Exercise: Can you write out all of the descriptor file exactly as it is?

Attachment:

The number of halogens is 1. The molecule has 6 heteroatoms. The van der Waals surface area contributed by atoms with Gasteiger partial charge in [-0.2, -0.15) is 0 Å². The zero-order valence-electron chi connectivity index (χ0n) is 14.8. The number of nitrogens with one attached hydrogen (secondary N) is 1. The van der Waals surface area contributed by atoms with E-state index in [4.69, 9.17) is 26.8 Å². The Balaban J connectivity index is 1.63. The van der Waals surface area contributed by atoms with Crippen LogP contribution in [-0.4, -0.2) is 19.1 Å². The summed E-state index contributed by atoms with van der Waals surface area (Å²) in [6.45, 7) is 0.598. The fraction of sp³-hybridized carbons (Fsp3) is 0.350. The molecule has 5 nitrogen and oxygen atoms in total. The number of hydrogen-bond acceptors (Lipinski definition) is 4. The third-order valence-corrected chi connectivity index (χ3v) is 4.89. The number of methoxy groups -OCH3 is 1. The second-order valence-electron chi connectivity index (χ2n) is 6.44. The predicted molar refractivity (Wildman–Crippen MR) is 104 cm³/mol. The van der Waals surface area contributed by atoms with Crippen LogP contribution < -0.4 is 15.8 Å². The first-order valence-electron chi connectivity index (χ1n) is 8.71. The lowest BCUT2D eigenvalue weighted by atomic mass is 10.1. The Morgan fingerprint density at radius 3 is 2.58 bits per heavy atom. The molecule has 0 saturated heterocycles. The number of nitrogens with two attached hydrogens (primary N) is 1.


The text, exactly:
The number of halogens is 1. The molecule has 6 heteroatoms. The van der Waals surface area contributed by atoms with Gasteiger partial charge in [-0.2, -0.15) is 0 Å². The zero-order valence-electron chi connectivity index (χ0n) is 14.8. The number of nitrogens with one attached hydrogen (secondary N) is 1. The van der Waals surface area contributed by atoms with E-state index in [4.69, 9.17) is 26.8 Å². The Balaban J connectivity index is 1.63. The van der Waals surface area contributed by atoms with Crippen LogP contribution in [-0.4, -0.2) is 19.1 Å². The summed E-state index contributed by atoms with van der Waals surface area (Å²) in [6.45, 7) is 0.598. The fraction of sp³-hybridized carbons (Fsp3) is 0.350. The molecule has 5 nitrogen and oxygen atoms in total. The number of hydrogen-bond acceptors (Lipinski definition) is 4. The third-order valence-corrected chi connectivity index (χ3v) is 4.89. The number of methoxy groups -OCH3 is 1. The second-order valence-electron chi connectivity index (χ2n) is 6.44. The predicted molar refractivity (Wildman–Crippen MR) is 104 cm³/mol. The van der Waals surface area contributed by atoms with Crippen LogP contribution < -0.4 is 15.8 Å². The first-order valence-electron chi connectivity index (χ1n) is 8.71. The lowest BCUT2D eigenvalue weighted by atomic mass is 10.1. The Morgan fingerprint density at radius 3 is 2.58 bits per heavy atom. The molecule has 0 saturated heterocycles. The number of nitrogens with two attached hydrogens (primary N) is 1.